He sees the 5G efforts as an interesting harbinger of things to come. He believes it could be the backbone technology for wireless broadcast contribution.
It is a challenge to satisfy all the demands, but we are in intensive discussions to learn our rightsholders’ expectations and how to fulfil them
“RF for broadcast needs [are] bespoke and proprietary systems that are developed over years but have no unifying technologies so the market is fragmented,” he explains. “5G capabilities are open, widespread, and offer huge bandwidth with little latency. What we see in the future is 5G becoming the foundation for wide-area camera needs like marathons, cycling, or helicopters.”
More 4K and 8K production is being done than at previous Games, with 8K coupled with HDR at the top of the quality chain. An 8K theater at the IBC has a 350-in. projection screen to hammer home the potential of 8K as a way to build a new experience around theater experiences.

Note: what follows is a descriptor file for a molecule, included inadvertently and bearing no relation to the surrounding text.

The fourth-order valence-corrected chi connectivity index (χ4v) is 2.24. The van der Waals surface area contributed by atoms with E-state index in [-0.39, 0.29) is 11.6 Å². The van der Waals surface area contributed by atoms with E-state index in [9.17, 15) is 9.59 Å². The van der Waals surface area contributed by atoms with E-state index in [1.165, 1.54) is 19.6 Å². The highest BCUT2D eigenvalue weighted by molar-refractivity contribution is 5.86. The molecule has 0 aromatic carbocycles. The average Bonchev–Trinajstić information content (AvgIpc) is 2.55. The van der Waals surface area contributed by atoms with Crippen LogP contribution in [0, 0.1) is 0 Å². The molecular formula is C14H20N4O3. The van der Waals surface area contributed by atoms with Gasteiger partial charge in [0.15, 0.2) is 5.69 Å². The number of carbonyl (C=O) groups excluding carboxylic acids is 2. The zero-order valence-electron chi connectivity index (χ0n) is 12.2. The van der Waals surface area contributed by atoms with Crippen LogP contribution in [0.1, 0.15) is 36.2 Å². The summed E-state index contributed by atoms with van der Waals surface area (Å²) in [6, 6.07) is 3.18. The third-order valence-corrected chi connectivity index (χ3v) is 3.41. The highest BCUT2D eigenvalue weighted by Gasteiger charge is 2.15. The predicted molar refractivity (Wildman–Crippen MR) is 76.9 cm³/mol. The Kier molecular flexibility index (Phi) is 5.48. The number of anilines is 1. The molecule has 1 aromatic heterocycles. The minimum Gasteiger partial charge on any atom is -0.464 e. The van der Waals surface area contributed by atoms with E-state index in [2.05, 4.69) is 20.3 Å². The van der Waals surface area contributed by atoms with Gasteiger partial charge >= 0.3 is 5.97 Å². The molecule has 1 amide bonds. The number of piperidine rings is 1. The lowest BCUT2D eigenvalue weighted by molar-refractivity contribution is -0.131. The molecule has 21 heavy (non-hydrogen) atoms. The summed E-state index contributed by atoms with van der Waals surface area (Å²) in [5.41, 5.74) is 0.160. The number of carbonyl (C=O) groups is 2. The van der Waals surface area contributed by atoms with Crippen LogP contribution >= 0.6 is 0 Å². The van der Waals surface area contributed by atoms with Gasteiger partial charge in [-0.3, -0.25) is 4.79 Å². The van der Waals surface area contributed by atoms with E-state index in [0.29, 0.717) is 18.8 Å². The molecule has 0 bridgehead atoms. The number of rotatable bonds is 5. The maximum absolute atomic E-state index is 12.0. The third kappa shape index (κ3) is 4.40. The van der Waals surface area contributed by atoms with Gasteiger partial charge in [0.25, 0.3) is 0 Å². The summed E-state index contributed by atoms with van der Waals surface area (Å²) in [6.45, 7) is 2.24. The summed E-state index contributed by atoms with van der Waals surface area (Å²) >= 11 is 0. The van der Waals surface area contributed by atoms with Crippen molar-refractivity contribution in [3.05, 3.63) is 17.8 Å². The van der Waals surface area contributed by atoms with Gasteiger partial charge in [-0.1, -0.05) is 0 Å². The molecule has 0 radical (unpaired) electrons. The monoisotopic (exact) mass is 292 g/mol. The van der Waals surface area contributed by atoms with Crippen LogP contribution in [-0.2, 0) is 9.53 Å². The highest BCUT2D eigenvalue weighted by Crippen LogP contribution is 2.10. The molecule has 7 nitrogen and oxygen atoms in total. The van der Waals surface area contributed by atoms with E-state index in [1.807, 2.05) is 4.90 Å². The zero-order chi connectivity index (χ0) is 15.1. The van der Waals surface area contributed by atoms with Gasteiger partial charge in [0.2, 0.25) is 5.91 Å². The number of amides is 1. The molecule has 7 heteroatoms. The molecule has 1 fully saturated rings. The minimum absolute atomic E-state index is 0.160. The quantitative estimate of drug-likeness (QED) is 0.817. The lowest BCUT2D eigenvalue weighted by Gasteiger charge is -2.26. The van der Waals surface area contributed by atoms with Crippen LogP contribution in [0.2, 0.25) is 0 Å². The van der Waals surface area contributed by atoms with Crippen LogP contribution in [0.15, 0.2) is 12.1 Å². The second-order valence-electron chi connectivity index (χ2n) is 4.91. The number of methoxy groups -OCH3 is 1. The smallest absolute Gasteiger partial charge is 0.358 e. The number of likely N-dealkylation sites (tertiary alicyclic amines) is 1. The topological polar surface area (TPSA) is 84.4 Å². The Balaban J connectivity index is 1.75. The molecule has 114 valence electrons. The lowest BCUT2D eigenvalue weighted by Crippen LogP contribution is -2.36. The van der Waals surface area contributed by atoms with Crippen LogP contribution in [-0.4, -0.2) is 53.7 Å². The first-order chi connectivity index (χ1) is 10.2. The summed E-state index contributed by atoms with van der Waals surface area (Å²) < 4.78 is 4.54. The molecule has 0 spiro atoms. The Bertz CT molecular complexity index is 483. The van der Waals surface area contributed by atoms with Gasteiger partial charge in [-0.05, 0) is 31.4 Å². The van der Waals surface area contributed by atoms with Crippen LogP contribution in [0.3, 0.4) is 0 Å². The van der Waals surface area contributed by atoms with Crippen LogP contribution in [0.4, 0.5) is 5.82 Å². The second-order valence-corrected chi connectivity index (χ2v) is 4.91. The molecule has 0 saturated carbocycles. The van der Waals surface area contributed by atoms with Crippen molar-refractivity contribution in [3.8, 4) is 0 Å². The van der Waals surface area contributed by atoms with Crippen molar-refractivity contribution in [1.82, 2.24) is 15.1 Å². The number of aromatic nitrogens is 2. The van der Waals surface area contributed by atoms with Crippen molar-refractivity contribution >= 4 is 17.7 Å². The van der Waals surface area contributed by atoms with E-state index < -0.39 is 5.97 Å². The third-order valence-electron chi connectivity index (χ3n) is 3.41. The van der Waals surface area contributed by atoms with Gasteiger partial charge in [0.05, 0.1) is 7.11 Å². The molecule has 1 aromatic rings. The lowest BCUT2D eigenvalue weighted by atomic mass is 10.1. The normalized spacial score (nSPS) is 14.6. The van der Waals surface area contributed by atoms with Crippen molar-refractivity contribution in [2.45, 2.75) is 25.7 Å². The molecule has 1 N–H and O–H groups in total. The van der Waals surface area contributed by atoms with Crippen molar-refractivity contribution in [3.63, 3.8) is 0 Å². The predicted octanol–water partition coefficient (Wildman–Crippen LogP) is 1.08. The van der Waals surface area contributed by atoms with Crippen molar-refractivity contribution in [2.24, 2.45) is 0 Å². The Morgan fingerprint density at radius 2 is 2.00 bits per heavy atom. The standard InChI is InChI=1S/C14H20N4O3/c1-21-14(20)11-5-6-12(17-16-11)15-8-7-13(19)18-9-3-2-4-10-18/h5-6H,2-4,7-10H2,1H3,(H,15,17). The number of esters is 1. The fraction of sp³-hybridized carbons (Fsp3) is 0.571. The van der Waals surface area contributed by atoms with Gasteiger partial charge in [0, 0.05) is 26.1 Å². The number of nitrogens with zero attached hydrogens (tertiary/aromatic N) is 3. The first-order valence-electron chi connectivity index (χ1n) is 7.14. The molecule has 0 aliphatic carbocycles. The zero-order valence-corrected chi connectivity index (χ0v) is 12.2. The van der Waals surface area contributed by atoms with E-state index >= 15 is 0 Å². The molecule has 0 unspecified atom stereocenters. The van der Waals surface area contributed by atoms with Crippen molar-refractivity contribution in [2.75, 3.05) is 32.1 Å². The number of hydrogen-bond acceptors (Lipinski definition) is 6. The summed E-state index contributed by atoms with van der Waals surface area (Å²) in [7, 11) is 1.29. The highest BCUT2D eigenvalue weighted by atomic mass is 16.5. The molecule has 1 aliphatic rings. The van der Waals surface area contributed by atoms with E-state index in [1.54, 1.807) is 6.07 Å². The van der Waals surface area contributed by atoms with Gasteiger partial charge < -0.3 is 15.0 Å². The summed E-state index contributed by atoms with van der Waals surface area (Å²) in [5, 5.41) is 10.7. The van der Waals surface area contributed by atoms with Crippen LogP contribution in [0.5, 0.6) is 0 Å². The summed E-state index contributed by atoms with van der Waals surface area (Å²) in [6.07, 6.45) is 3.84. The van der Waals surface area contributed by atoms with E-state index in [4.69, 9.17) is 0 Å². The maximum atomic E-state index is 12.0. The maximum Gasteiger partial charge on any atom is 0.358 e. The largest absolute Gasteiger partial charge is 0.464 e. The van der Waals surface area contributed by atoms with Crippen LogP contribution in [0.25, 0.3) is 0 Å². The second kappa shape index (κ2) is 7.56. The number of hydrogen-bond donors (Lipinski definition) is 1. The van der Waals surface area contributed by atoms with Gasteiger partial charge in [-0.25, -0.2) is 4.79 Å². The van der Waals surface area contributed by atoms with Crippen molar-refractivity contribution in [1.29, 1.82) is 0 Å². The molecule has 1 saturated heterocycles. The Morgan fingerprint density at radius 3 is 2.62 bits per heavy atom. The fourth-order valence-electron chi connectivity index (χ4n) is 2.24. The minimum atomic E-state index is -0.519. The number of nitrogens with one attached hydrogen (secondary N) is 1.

“With 8K and HDR coverage,” says Salamouri, “you can really see the quality, and it’s amazing because it’s like being there.”
NHK has two full-blown video-production trucks and two audio trucks producing live 8K HDR content with 22.2 surround sound. And then we are downconverting it to 4K HDR, where we have a number of takers. On top of that, we are doing 4K SDR coverage.”
The role OBS plays in creating host feeds that meet the diverse needs of Olympic rightsholders puts it at the centre of the global debate about the role of 4K, 8K, and HDR in the future of broadcasting.
“The world is divided and will remain so for a while. 4K is progressing in Asia, but that also means a base of consumer TV sets that are SDR-capable. So 4K with SDR is more interesting to them,” Salamouri explains. “But then, in the rest of the world, 4K is a challenge, and, in those places, HDR is equally or more important. It is a challenge to satisfy all the demands, but we are in intensive discussions to learn our rightsholders’ expectations and how to fulfil them.”